Assefaw Gebremedhin, Papers on Sparse Derivative Computation



Title : ColPack: Software for Graph Coloring and Related Problems in Scientific Computing
Authors: A.H. Gebremedhin, D. Nguyen, M.M.A. Patwary and A. Pothen
Status: ACM Transactions on Mathematical Software, In Press, 2013.

Abstract

We present a suite of fast and effective algorithms, encapsulated in a software package called ColPack, for a variety of graph coloring and related problems. Many of the coloring problems model partitioning needs arising in compression-based computation of Jacobian and Hessian matrices using automatic differentiation. Several of the coloring problems also find important applications in many areas outside derivative computation, including frequency assignment in wireless networks, scheduling, facility location, and concurrency discovery and data movement operations in parallel and distributed computing. The presentation in this article includes a high-level description of the various coloring algorithms within a common design framework, a detailed treatment of the theory and efficient implementation of known as well as new vertex ordering techniques upon which the coloring algorithms rely, a discussion of the package's software design, and an illustration of its usage. The article also includes an extensive experimental study of the major algorithms in the package using real-world as well as synthetically generated graphs.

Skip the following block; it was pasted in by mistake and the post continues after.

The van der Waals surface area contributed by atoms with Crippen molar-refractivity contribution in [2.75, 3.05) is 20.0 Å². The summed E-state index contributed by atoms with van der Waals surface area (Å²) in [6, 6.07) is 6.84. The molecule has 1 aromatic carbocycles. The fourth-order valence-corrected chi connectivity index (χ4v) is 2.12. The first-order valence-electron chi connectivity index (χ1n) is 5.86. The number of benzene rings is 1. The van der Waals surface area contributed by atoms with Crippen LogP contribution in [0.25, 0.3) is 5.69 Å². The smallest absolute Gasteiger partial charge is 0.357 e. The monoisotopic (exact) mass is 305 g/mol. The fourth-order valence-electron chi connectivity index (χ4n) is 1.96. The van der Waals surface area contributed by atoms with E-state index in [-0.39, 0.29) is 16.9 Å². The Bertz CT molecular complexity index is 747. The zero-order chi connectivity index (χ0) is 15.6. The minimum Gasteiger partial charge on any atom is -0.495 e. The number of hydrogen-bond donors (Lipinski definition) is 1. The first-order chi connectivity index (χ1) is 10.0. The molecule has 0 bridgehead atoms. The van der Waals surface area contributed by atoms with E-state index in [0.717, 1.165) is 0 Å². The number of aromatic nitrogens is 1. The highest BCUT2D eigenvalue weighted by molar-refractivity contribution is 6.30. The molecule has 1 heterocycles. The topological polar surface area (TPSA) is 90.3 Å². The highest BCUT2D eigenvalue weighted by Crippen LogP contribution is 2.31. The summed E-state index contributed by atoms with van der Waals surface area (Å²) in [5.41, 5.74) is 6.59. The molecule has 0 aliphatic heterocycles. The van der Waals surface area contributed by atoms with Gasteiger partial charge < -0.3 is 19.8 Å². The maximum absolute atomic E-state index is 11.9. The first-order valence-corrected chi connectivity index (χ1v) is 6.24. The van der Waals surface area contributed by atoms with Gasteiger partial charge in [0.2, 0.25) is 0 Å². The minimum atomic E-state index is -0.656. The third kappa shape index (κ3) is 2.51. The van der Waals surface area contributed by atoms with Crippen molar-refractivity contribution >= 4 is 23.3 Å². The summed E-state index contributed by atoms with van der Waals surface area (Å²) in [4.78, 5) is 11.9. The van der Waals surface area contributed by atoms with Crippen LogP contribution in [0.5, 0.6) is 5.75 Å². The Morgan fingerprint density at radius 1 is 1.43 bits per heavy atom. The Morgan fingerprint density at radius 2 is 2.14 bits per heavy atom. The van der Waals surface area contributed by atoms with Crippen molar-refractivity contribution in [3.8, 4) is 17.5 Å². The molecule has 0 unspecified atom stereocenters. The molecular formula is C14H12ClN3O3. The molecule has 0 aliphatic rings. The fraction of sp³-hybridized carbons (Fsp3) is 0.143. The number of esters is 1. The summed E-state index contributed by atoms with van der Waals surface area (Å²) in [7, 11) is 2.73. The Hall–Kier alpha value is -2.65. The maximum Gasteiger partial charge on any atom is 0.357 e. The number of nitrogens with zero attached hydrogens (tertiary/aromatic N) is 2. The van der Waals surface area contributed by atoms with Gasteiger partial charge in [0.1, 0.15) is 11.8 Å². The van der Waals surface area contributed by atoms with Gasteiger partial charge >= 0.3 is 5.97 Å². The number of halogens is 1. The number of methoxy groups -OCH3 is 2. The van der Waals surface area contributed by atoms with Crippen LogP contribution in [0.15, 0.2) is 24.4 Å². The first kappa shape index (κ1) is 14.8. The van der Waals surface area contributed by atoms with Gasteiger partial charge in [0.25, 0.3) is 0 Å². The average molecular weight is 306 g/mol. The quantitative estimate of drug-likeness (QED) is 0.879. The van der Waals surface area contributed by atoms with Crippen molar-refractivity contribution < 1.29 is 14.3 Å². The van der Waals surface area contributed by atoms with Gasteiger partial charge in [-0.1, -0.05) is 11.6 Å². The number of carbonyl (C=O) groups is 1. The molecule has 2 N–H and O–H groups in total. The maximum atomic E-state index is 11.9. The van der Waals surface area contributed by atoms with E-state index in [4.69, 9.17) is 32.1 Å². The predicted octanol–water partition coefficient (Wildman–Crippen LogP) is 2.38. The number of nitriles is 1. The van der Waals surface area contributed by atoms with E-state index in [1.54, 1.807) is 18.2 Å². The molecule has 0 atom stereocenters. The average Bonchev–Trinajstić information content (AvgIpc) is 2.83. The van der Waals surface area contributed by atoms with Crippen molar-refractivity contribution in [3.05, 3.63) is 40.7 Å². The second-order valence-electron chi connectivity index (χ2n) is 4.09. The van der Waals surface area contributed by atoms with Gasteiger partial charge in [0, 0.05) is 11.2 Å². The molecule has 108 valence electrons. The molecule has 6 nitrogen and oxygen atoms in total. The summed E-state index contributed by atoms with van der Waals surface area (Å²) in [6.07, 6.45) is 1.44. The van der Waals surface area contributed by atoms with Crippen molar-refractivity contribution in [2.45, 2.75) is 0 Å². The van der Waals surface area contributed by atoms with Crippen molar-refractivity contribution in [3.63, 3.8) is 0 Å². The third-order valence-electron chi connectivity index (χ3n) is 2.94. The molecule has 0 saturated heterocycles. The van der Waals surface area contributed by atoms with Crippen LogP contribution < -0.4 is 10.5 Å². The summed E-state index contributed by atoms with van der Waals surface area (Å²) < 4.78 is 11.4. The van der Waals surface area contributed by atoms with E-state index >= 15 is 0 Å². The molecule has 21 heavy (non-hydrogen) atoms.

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Title : Exploiting Sparsity in Automatic Differentiation on Multicore Architectures
Authors: B. Letschert, K. Kulshreshtha, A. Walther, D. Nguyen, A.H. Gebremedhin and A. Pothen
Status: In S. Forth et al. (Eds.), Recent Advances in Algorithmic Differentiation, Lecture Notes in Computational Science and Engineering 87, DOI 10.1007/978-3-642-30023-3_14, 2012, Springer.

Abstract

We discuss the design, implementation and performance of algorithms suitable for the efficient computation of sparse Jacobian and Hessian matrices using Automatic Differentiation via operator overloading on multicore architectures. The procedure for exploiting sparsity (for runtime and memory efficiency) in serial computation involves a number of steps. Using nonlinear optimization problems as test cases, we show that the algorithms involved in the various steps can be adapted to multithreaded computations.